Mr. Chow

I saw Slumdog Millionaire.

I saw the Hindi version. We were five of us. I and two others worked as waiters in a suburban restaurant & bar in Mumbai. The other two worked as lathe machine operators in a shop in a suburb closer to where I worked. How we know each other is complicated; I wouldn’t want you to be entangled in that complexity. We were friends — you could say that, and let it go. Like you, I know that trying and defining friends is quite a big deal. I see friends gather every night at the place that I work.

But, yes, I saw Slumdog Millionaire.

Between the protagonist and me, there is one difference. His difficult life is speckled with adventure. Mine has been “only” a difficult life. There is, obviously one more difference. He has ten million rupees. I don’t. But, you know, I could have been him. I have learned more about this world as I served beer and poured a soda in a whiskey glass. Quiz competitions require facts, not knowledge. Except, that I did not have the sense to apply for the programme. But when you start thinking about it, there are many differences between the hero of that film and me. We are quite different — but one thing binds us together – I could have easily won a quiz like that.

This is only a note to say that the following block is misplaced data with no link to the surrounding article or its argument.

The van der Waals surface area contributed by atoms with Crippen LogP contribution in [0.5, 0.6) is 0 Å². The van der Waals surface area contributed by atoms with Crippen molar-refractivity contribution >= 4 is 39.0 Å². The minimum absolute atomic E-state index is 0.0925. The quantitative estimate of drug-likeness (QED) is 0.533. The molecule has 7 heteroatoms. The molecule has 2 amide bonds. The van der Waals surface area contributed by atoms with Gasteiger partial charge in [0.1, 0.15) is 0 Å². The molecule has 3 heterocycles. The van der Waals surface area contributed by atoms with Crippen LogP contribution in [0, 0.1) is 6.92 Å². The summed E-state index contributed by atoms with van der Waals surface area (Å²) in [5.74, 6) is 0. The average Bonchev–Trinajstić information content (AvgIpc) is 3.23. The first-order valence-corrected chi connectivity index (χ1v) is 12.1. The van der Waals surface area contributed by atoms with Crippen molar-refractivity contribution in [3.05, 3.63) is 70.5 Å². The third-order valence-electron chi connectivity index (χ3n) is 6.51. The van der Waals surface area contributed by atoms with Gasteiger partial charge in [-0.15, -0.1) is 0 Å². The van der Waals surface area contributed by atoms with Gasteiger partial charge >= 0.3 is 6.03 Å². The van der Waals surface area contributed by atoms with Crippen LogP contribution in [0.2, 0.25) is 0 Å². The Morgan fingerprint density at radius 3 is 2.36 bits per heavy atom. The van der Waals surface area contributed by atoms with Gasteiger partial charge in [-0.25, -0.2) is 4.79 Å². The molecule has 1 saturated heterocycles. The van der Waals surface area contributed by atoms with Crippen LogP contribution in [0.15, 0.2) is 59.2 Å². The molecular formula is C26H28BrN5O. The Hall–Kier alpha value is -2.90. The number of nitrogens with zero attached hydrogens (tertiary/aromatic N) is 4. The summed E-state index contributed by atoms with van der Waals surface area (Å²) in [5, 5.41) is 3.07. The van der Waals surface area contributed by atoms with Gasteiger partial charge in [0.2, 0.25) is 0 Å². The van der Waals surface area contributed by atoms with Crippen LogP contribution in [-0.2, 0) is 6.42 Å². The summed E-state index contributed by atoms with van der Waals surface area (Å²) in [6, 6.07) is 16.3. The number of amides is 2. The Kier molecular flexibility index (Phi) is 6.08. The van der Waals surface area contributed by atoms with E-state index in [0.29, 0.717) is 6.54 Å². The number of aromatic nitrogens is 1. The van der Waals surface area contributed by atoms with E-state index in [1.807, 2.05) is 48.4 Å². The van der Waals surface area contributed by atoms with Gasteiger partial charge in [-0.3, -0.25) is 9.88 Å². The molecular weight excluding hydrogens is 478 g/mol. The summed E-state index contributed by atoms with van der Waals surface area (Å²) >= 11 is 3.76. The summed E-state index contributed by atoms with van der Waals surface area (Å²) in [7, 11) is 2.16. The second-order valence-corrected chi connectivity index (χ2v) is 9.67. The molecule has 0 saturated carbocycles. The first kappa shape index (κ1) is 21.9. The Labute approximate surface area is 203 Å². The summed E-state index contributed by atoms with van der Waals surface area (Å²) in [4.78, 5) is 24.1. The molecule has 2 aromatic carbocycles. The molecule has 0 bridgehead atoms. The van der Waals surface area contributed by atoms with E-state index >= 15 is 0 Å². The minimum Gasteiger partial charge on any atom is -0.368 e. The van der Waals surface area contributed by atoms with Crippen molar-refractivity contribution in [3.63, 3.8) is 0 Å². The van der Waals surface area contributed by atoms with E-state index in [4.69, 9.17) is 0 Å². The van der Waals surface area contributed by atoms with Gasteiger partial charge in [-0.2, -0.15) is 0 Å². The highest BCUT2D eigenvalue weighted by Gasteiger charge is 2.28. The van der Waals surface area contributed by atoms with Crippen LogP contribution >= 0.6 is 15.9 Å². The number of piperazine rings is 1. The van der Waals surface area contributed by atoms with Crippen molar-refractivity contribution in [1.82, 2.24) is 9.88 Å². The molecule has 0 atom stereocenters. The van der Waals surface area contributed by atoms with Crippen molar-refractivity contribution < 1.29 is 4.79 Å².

This is a long story. So feel free to pause, take the beer (or whatever your poison is) out of your fridge, make your drink, and give me a patient ear.

A few kilometres north of Dharwad, there’s a village called Byahatti. There’s a good chance you have never heard of it, and I don’t blame you. It is not known for anything that you would care about. I am from that place. Twenty-two years ago, I was born there on the outskirts of Byahatti. To a mother who loved me more than anything else and a father who I seldom saw. When I think back, I seemed to be the fulfilling future of their life; a hope, almost. Lot of things transpired, which I will exclude from this personal history. But for the sake continuity, let me say that I went to school till the seventh class, I can read some English and do some basic maths. I do not how it works in the schools in the city, but, because I couldn’t see the blackboard very well, my teacher thought I was never paying attention. Much later, much much later, I realised that I had a defect in my eyes. We had a rich guy in the place where we stayed – and liked helping us poor people. He had got a doctor from a place called Bombay, which I had read of only in textbooks, to our village and had all children examined. We were supposed to look through a glass and identify letters. I was scared, at first — I thought it was a school test — but later, I found out that the doctor did not mind if I got it wrong.

I am probably rambling now, but feel free to open the next bottle or fill up the next peg. I can do it for you, you know, I work as a waiter in a bar.

Coming back to the Slumdog, my education has been very similar to his. See I wait tables. Different people come to the place where I work. Few of them are nice – they talk to me. The others, they just want me to get their drinks. Most of them don’t bother that I am around. If I haven’t mentioned it before – I don’t obviously, appear as a smart person. So they keep speaking, I cannot but help overhear. I am enriched. When they drink a lot — and even if I don’t make any mistake — they shout at me. I become the punching bag of their suppressed emotion. The captain and the manager have to intervene, sometime.